There have been several discussions in this site about whether ACES screening by school personnel is appropriate. See this link for additional insight.
Here are several things to consider before launching any ACEs screenings. 1 - In the U.S. we have laws that prohibit surveying children without parental consent. Parent permission is not just a curtesy, it's federal law. I posted that information in the conversation link above, if you want to read the details there. 2 - I agree with Doty. Having worked in education for more than 30 years, I can tell you "screening" for Adverse Childhood Experiences is not like screening for developmental delays or reading difficulties. Trauma-informed practices should be learned and implemented by all school personnel as these are habits of perspective, interaction and relationship-building for all the adults working with children and not a "service" to provide students with ACEs - which by the way, research indicates is upwards of 64% of our children on average have at least one or more ACEs. 3 - Another thought to consider, how likely are the parents of children who may have been neglected or abandoned, witnessed domestic violence, been physically or sexually abused, and/or experienced community violence and police activity - how likely are these parents to report this trauma to school personnel who are mandated reporters to Child Protective Services? 4 - Trauma can happen to a child two-weeks after a "screening". If a school relies on screenings to determine who "gets trauma-informed services", how would anyone know that a child who previously "screened" with an ACEs score of zero, now had an active trauma? How likely is it that screening will be helpful to anyone, least of all the child? 5 - In reality, there is no such thing as "trauma-informed services". There is only mental-health providers who are licensed to treat children with trauma and there are school teachers, principals and counselors who are trauma-sensitive in their practice of providing a safe school learning environment. ALL schools and classrooms need to be a trauma-sensitive environment. School professionals don't need to know the details of a child's trauma to provide this. If your school personnel have not been adequately trained in the practices, your superintendent should not approve any "screenings" for ACEs, as screenings do not make for a trauma-sensitive environment. Hope this has clarified the issues and helps your school meet it's goals.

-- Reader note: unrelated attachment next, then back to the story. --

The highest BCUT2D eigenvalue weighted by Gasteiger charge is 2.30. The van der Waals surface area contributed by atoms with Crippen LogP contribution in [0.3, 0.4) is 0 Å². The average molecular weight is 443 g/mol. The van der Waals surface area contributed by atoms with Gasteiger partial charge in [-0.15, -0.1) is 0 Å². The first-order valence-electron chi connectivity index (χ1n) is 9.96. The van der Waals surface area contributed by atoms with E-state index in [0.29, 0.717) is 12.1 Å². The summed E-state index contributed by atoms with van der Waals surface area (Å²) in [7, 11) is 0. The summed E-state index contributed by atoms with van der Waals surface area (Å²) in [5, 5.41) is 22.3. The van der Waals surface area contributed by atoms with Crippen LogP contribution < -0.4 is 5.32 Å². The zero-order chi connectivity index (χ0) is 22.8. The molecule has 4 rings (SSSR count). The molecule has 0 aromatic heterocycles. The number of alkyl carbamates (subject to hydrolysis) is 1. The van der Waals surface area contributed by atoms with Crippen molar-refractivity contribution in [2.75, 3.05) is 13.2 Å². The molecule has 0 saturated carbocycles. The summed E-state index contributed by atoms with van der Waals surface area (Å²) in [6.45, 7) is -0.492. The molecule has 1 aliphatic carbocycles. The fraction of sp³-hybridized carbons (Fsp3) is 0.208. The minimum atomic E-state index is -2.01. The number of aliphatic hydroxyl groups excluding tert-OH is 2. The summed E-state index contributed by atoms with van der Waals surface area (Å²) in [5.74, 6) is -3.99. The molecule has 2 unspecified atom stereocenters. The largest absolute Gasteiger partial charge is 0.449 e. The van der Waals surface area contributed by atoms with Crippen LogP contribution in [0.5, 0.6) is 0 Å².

I applaud you for seeking input from others in this field before embarking on a plan of action. Best wishes in your future endeavors.